Lengthy DS in Cyrillic, signed on the first page in blue pencil by Stalin, fifteen pages, 8.5 x 12, May 1938. Top secret minutes of a meeting of the Main Military Council of the Workers’ and Peasants’ Red Army (WPRA). A remarkable document outlining plans and requirements for “the purpose of reinforcing the defense of the borders of the USSR and expanding existing Fortified Localities.” Among the guidelines established for the construction of new fortifications are: “1) Fortified Localities shall have the following operational-tactical purpose: a) to reliably safeguard major operation routes or areas, as well as to serve as strongholds for field force defensive actions and offensive operations, and; b) to serve as a secure foothold for the maneuvers of our forces in the event of an enemy offensive against adjacent operation routes…2) A center of resistance must be the mainstay of a Fortified Locality and must in all instances have the perimeter defense of both the center as a whole and the strongholds that comprise it.…A center of resistance must have a reliable perimeter system of antipersonnel and antitank obstacles, which shall be erected along major routes during peacetime and along other routes during a mobilization period, to which end a detailed plan must be prepared, and all the necessary building materials, wire, mines, and so forth must be procured during peacetime. A combat outpost field position shall be created 1-3 km ahead of the forward edge of centers of resistance, which shall consist of individual strongholds (a platoon per two branches) that share mutual fire support. The most important individual sections of a combat outpost position shall be outfitted in advance with permanent field fortification equipment.” The document lists a variety of the features required, including “artillery/machine-gun caponiers (45-mm guns paired with machine guns),” “reinforced-concrete points with frontal shelling,” “casemated heavy batteries (4 weapons each) of 107- or 122-mm guns,” “searchlight shelters,” “underground shelters for center-of-resistance forces and field forces,” and “underground connecting tunnels—depending upon the terrain.”
It goes on to outline strength and protection requirements, including: “The most formidable combat fortifications as far as firepower, with resistance to a direct hit from one 203-mm concrete-piercing projectile, shall be disposed at the forward edge…rear fortification resistance must be not less than to one direct hit from a 155-mm projectile…The armored hoods on a turret for ATD weapons (a 45-mm gun) must be designed for resistance to one direct hit from a 76-mm armor-piercing projectile.” Additional security and infrastructure concerns are also addressed: “The installation of remote-control alarms and devices for automatically opening fire shall be envisioned in combat fortifications…All the fortifications must have concealed emergency exits…Water supply for drinking and machine-gun cooling within the fortifications must be individual, from wells inside…The shelters for field forces shall be erected in the depths of centers of resistance and must have resistance to one hit by a 203-mm concrete-piercing projectile, as well as reliable protection against chemical agents. These fortifications must generally be built on counter slopes, sunk into a mountain, under a rock overhang, etc…The principal type of communications of a center of resistance shall be the telephone using an underground cable…Spaced tree cutting shall be performed and a camouflage cover shall be retained from it with a depth of up to 100 meters ahead of the forward edge…There shall be reserve ammunition storage areas for each center of resistance and they shall be designed for providing ammunition reserves for 3 days of intense fighting without conveyance from the depths. The storage areas shall be built in mountains whenever possible (bunkers) and under the ground when necessary.” In fine condition, with expected document wear. Accompanied by a complete English translation.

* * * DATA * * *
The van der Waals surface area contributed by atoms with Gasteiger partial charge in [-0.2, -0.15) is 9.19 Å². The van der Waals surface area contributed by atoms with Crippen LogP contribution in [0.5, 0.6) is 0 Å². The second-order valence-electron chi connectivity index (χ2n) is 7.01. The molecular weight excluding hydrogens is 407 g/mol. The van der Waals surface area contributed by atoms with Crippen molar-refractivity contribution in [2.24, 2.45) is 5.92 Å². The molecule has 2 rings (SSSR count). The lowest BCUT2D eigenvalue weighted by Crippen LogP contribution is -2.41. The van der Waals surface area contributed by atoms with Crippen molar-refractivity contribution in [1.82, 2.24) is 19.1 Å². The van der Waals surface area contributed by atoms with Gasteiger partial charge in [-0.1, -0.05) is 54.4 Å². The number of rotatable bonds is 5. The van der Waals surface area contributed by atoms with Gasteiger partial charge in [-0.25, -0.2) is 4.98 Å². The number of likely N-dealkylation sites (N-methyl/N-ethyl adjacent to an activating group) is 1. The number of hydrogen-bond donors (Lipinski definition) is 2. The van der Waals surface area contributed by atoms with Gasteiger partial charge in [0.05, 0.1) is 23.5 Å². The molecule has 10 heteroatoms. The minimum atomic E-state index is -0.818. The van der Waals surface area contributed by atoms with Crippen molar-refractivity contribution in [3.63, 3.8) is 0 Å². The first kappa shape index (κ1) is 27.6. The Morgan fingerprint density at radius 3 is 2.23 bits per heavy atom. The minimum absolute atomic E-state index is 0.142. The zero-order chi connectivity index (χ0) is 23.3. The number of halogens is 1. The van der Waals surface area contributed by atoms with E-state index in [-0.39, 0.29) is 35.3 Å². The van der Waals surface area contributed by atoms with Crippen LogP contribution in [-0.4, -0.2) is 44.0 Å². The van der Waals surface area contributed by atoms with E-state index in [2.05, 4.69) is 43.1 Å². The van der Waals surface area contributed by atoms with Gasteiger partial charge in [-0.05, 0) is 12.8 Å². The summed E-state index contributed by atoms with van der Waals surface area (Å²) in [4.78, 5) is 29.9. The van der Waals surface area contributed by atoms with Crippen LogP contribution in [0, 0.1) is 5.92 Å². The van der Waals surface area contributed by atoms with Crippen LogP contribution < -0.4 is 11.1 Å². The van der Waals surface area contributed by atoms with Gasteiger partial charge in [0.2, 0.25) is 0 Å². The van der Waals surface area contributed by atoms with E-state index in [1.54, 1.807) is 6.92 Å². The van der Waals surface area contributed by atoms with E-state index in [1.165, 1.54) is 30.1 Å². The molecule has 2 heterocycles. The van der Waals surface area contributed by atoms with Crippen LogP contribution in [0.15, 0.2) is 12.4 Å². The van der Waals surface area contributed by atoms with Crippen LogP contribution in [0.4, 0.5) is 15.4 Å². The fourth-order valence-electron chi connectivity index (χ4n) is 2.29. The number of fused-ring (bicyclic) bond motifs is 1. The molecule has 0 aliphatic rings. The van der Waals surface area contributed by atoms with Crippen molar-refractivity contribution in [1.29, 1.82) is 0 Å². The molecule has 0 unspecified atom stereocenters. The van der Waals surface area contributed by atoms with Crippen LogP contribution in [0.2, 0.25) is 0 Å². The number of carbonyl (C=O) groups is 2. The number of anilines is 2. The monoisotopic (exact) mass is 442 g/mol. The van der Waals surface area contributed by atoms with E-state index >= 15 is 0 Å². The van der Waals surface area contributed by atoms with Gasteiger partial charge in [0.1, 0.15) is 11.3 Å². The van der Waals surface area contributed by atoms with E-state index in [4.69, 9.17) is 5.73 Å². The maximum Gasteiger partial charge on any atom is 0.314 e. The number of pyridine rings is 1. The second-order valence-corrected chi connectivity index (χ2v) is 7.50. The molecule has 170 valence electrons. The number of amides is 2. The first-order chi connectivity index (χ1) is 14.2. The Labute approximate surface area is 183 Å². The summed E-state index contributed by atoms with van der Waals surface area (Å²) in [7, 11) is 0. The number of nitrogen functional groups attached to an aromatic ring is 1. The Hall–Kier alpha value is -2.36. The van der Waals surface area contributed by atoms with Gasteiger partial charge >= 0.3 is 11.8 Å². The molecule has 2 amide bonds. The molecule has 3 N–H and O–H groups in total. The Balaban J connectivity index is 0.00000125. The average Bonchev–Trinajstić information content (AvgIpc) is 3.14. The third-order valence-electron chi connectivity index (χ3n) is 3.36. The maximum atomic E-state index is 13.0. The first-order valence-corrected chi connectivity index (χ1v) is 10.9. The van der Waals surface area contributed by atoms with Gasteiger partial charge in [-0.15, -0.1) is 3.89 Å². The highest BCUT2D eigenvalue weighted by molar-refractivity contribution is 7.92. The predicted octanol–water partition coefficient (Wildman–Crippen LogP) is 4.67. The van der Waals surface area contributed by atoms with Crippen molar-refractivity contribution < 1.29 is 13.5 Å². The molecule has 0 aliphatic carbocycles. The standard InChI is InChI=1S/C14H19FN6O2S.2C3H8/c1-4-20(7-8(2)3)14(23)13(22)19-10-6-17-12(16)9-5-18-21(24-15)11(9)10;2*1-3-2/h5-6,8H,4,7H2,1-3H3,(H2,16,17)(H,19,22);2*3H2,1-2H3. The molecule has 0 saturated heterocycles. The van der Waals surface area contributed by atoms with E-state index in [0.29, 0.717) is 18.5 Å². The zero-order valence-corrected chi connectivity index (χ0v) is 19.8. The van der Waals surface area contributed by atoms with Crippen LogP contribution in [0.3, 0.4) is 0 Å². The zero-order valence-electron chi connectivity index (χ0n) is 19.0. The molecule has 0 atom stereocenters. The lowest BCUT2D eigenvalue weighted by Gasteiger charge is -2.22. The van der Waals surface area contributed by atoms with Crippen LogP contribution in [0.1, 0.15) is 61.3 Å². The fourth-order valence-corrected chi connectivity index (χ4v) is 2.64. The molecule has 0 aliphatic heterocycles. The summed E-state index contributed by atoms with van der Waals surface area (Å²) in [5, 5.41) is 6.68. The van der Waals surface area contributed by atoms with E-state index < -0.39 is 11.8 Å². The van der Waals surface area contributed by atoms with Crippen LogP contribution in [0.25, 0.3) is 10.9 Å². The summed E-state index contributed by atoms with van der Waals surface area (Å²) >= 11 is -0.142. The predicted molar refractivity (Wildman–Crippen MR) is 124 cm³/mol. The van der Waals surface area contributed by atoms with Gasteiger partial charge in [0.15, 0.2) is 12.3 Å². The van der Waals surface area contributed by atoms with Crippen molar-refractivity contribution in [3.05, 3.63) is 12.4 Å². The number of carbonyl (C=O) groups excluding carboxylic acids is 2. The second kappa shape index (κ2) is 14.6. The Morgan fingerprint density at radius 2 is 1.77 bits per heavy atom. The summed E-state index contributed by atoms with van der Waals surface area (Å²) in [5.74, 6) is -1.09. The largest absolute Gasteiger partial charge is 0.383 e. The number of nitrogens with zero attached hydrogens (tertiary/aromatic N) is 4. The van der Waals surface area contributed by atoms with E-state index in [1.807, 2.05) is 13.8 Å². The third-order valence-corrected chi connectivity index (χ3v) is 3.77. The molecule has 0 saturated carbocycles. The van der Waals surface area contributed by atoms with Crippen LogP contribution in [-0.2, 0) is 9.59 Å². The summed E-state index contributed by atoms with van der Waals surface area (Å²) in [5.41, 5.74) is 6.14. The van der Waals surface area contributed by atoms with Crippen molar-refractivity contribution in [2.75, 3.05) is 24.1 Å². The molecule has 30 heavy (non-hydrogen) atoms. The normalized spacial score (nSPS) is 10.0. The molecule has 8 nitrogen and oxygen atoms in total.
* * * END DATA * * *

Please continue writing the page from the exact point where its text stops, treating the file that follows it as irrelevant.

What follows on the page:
In the aftermath of World War I most European countries recognized the necessity of fortifying their borders for protection from outside invasion. Stalin launched a plan for the Soviet Union’s western border—commonly called the ‘Stalin Line’—beginning in 1927. By this time in 1938, Hitler’s desire for expansion was evident; he had annexed Austria two months earlier and had the Sudetenland in his sights. In a political move to expand and protect Soviet borders, Stalin soon signed the Molotov–Ribbentrop Pact non-aggression agreement with Germany in August 1939. With this treaty in place, the Soviet Union redirected resources to fortifying their new land further west in the ‘Molotov Line.’ The fortifications described in this document were temporarily closed and most weaponry put in storage. When Germany decided to break their agreement and invade the USSR in 1941, this proved catastrophic—the ‘Malatov Line’ was unfinished, and the ‘Stalin Line’ was mostly abandoned and in disrepair. Unable to defend against the German onslaught, the Red Army had to initiate a scorched-earth policy in order to save Moscow. An absolutely extraordinary Russian military document from the years preceding World War II. Pre-certified PSA/DNA.
Terms and abbreviations used in our descriptions.